Charlatan: A person who falsely claims to have a particular skill.

Compact Oxford English Dictionary[1]

This is G. I’m back, but you’d never know it from the last five blogs. Those guys were so busy turning out copy that I don’t think they even noticed when I walked back in the door. But I got their attention with the last blog when I edited it and made them change some stuff after it was published. Not that I’m being critical, you understand; they did an enormous amount of work in a very short time. And it was accurate. I’m just saying; when time permits, writers should never, ever miss an opportunity to do an edit.

I guess you could say, those who can write, do. The rest of us edit. So in the spirit of fairness, this time I’m going to write something and let yesterday’s authors play the editor’s part. But not about just any old thing; I’m going to write about Anton Mesmer, the principal villain of the last piece. My thesis is, no matter what people say he wasn’t really a charlatan.

Let’s review the circumstances.[2] Mesmer lived and practiced in Paris roughly from 1778 to 1784. At one time he relied on regular magnets to treat illness, but at some point he switched to applying animal magnetism to effect cures. Apparently his patients thought he was successful; there are plenty of stories about his ability to influence them[3], and he developed methods for treating them en masse. The one we know is the baquet, a tub filled with bottles of water supposedly charged with animal magnetism.  Patients stood around the tub in a circle, and touched (or were touched by) iron connections to the bottles. At the height of his practice, Mesmer had four baquets in operation.[4]

How did Mesmer explain his methods? Well, not very well. There was a mutual influence, he said, “between the heavenly bodies, the earth, and animate [i.e. living, moving] bodies”[5] This is true because there is a fluid, “which is universally distributed, so continuous that there is no space which it does not fill, of incomparable subtlety, and by its nature capable of receiving, propagating, and communicating all impressions of movement.”[6] I don’t know about you, but to me that seems a bit like the dark energy today’s astronomers use to explain why the universe expands faster than they think it should.[7] You know, mysterious, not seeable, and measurable only by influence, that sort of thing.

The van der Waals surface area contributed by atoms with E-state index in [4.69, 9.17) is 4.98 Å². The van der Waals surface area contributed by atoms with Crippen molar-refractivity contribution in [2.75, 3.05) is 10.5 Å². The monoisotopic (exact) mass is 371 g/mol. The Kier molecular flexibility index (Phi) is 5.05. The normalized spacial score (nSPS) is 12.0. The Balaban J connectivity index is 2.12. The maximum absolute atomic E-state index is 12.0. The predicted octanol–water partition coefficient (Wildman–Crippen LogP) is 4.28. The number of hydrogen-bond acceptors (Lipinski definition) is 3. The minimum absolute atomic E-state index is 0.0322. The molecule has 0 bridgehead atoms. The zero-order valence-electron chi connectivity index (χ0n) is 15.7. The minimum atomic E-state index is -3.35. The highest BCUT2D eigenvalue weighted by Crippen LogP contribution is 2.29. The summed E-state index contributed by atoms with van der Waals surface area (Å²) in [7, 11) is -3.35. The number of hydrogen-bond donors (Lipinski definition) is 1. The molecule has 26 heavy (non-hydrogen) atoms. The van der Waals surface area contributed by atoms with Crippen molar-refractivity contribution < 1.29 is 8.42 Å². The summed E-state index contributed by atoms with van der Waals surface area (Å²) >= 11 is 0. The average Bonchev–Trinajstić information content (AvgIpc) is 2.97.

Of course, there is something of a difference between today’s astronomer/physicist and Mesmer the hypnotist. The modern astronomer has access to lots of sophisticated and expensive equipment[8], and finds ways to test his theories regardless of the fact that, in the end, dark energy can’t be seen, it can only be inferred. Mesmer, on the other hand, didn’t have a clue about how animal magnetism worked. He said only that it was “governed by mechanical laws, which up to the present time are unknown.[9]” So he wasn’t able to devise rigorous tests to make his point, and this put him at a disadvantage when the French investigators arrived.

Left to their own devices, they hung around a baquet, submitted to treatment, and felt little effect. Then they tested sick people, from the upper and lower classes, and found no significant results; what they could find was easily explained by “known psychological causes.” And, finally, they tested children, who were led into supposedly magnetized areas, but were not told about the experiment. The children felt no effects.[10] Given all this the scientists concluded there really was no magnetic fluid.

What should Mesmer have done? Quoted Don Rumsfeld, and said “Absence of evidence is not evidence of absence?”[11] French scientists of that time were in the midst of the Enlightenment and wouldn’t have been bamboozled so easily. They would have known that if a scientist has no evidence, his theory is not confirmed. No excuses permitted. Or put another way, absence of evidence is not evidence of presence.